Clearly the added cost of offline PIN and the intrinsic difficulties of PIN change that it brings will be a step too far for most Issuers. However, as the majority (if not all) cards will be issued with online PIN for ATM, why not just extend this to POS and make a bold statement to the merchant community – the US will be Chip and (online) PIN with signature fallback because we want to protect transactions and integrity of our payments system. During the tricky migration period, which will last probably until 2021, magstripe fallback will be the norm and so counterfeit will continue through cards with disabled chips and counterfeit magstripe. Signature as the main CVM will not stop this and so the fraud will go on, and on. PIN won’t stop data breaches, but it will greatly reduce the capacity for replay of counterfeited cards into the POS channel.

Merchants are calling for PIN and most processors I’ve spoken to believe that it’s the right option, all they need is a little advice from the International Brands. It’s time to unleash the US’s new hypercar on the Bonneville Salt Flats rather than sitting at 55 on Route 66.

Monetising Mobile Payments

Or why Banks are REALLY scared of mobile payments

For me, mobile payments began back in 2000 in the innovation area of MasterCard. Using an Ericsson R380 mobile, and a server-based wallet in conjunction with the SET protocol and possibly the most expensive data connection known to man, we tapped our stylus and paid for an item a little under three minutes (yes, minutes). This was the future, this was the next big thing.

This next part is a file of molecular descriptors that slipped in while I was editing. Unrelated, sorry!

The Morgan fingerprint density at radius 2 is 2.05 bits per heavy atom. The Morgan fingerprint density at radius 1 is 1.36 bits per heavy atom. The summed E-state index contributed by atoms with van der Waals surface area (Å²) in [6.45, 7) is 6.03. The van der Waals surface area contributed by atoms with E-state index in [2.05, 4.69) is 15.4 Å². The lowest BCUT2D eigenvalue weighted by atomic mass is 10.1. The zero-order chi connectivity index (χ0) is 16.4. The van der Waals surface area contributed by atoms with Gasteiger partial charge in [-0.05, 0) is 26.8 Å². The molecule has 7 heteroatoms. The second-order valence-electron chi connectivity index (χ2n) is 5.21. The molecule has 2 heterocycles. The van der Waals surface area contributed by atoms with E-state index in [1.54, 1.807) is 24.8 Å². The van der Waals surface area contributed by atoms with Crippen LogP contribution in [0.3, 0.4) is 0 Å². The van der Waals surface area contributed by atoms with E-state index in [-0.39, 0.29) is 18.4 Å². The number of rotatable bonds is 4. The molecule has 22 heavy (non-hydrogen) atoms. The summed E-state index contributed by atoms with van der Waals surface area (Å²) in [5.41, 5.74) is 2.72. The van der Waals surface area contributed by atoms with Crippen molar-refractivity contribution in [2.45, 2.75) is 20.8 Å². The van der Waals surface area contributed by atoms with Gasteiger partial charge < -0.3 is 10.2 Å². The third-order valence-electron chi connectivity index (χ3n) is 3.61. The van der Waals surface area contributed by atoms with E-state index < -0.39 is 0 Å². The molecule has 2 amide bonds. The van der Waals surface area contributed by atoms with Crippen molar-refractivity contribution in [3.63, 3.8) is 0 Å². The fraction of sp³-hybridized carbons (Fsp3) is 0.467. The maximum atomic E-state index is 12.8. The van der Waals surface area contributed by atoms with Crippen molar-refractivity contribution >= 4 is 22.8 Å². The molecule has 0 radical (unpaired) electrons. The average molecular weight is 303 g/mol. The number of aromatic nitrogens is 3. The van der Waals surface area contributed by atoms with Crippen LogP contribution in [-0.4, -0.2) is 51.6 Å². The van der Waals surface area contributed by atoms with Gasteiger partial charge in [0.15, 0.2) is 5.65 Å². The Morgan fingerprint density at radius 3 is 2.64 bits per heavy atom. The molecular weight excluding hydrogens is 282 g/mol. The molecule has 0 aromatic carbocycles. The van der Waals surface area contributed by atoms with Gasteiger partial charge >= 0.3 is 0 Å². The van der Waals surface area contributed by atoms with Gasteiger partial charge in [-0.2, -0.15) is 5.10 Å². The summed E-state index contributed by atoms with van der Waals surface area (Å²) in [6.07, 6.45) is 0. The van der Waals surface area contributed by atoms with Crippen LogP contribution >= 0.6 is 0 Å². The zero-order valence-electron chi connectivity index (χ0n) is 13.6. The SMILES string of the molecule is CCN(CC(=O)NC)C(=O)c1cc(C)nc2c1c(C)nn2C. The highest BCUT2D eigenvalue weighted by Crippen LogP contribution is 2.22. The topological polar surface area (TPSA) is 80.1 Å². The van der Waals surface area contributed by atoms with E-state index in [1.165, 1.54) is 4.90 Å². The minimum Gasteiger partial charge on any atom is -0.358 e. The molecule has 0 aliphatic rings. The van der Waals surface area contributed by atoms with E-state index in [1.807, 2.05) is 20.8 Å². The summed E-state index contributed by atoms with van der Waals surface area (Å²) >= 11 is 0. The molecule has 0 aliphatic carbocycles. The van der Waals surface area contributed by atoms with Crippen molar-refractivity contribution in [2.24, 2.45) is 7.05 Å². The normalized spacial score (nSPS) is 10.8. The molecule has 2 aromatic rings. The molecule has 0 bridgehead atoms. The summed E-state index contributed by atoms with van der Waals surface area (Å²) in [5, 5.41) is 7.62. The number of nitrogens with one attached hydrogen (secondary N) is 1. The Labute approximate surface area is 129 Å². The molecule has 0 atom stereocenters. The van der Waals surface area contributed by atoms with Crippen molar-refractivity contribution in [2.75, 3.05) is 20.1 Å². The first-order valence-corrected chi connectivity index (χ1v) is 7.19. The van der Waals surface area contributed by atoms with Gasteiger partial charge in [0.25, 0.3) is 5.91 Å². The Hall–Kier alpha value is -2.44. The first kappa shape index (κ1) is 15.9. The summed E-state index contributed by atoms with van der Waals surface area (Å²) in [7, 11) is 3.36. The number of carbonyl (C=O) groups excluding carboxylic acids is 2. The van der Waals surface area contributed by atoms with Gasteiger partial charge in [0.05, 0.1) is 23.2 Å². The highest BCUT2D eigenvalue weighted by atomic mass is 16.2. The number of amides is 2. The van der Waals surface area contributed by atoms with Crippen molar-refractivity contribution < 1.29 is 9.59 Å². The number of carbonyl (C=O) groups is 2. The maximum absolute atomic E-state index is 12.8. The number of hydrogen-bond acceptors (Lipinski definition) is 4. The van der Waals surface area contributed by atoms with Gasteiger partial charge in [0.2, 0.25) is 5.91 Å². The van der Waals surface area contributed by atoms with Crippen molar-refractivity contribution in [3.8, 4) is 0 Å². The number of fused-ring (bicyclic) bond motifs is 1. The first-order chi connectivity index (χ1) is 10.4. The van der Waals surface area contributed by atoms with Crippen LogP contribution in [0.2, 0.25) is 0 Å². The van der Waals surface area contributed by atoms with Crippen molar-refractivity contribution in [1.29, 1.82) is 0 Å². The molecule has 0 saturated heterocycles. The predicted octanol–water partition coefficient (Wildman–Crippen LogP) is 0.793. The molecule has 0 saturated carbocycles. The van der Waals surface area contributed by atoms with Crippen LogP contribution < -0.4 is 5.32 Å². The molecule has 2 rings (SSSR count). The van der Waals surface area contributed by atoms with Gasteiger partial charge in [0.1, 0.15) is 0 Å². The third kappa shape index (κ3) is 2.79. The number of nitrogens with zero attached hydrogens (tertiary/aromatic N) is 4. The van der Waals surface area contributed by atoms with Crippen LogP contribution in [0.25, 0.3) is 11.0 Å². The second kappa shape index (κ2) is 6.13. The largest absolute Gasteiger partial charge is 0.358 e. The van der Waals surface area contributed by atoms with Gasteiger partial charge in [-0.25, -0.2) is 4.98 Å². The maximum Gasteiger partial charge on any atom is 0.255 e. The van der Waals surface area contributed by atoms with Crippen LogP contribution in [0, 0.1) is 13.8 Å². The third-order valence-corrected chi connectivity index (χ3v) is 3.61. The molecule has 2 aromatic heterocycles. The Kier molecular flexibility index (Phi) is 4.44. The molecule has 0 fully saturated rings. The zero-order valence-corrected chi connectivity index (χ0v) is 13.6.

Mobile PaymentHere we are now, almost 13 years to the day and mobile payments are still the ‘next’ big thing. There’s been a lot of issues getting mobile payments into the mainstream – some of which are to do with a lack of a strong consumer offer. Some recent initiatives looked promising – the Six Pack in the Netherlands, a similar Belgian initiative, Oscar in the UK, ISIS in the US – but none make it past commercial pilots or more often the initial talks. Part of the reason is that there are a number of misconceptions about the payments world, which mobile players trying to enter the market naively accepted as truth – not in the least helped along by regulators claiming that the payments world was awash with transaction revenues.